Nobody seems to be more upset about how the whole debate process for the Republican presidential candidates than Republicans. This, even after the RNC made such a big deal about how they were going to take control of the process this time around, after feeling they were hijacked by liberal moderators such as John King and George Stephanopolous in 2011-2012.
It seems that the major problem simply is the fact that there are so many major candidates running, with 14 in the mix (Jim Gilmore isn’t counted anymore, for whatever reason). Having 10 candidates on one stage is too unwieldy, with even the front-runners getting shut out at times for up to half-an hour in an effort by the moderators to be fair in terms of questions offered to all the candidates.
The latest criticism is how Fox Business News criteria on the debates means Chris Christie has been removed from the prime-time debate line-up for next Tuesday night. Fox Business is requiring candidates to average at least 2.5 percent in the national polls through Wednesday in order to qualify for the main stage. Christie is averaging 2 percent in the polls.
Mike Huckabee, who’s gone nowhere this campaign, is also being relegated to the early “kids table” debate. And Lindsey Graham and George Pataki are being banned from that debate as well (Please hold the crocodile tears about Graham’s non-participation. I heard someone say that it’s a missed opportunity, since Graham, who considers himself a foreign policy maven, will be off the air on the day before Veterans Day. Please. There’s been absolutely no show of support for a Graham presidency anywhere other than with cable news bookers).
Those changes mean you’ll have only eight candidates on the main stage, which should make it better, frankly.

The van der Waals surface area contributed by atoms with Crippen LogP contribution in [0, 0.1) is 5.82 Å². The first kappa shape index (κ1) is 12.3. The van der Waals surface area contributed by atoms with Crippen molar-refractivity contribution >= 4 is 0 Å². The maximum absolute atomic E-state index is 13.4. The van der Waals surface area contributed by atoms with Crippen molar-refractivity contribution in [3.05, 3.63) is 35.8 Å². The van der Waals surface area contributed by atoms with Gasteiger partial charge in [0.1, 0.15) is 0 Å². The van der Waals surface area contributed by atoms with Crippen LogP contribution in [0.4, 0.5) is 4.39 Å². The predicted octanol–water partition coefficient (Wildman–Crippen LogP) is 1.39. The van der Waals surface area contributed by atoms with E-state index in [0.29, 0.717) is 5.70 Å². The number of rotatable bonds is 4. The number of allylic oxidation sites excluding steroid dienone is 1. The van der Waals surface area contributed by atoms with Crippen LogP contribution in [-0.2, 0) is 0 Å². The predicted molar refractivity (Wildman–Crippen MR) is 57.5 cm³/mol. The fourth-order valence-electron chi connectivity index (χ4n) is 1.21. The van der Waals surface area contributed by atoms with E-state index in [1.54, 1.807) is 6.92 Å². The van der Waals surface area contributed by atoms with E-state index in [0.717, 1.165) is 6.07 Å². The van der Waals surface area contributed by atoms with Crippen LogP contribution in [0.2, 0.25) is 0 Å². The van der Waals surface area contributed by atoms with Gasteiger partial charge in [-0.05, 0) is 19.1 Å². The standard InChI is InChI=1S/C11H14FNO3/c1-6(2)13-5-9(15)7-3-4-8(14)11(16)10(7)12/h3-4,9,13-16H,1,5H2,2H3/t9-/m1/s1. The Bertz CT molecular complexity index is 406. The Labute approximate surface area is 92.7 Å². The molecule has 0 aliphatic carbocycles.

It is too bad for Christie, who has been rising slightly in New Hampshire, where he’s taken up shelter over the past few months (and talk about not doing blowing off your day job in New Jersey). To his credit, however, Christie isn’t complaining. His attitude has been essentially, put me in coach. And he’s been refreshingly devoid of whining about how absurd the questions were or were not from the CNBC hosts at last week’s Boulder debate.
In other news …
The Go Hillsborough transportation proposal moves on as a half-cent sales tax, but only one more county commissioner has to oppose it and the thing will come crashing down.
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The Sierra Club says they like Commission Chairwoman Sandy Murman’s Plan B proposal, which was met with lots of skepticism by her colleagues on Thursday.
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FDOT is offering money (specifics yet to be determined) to work with HART on “premium transit” options study.
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And Jeff Atwater is still not running for the U.S. Senate.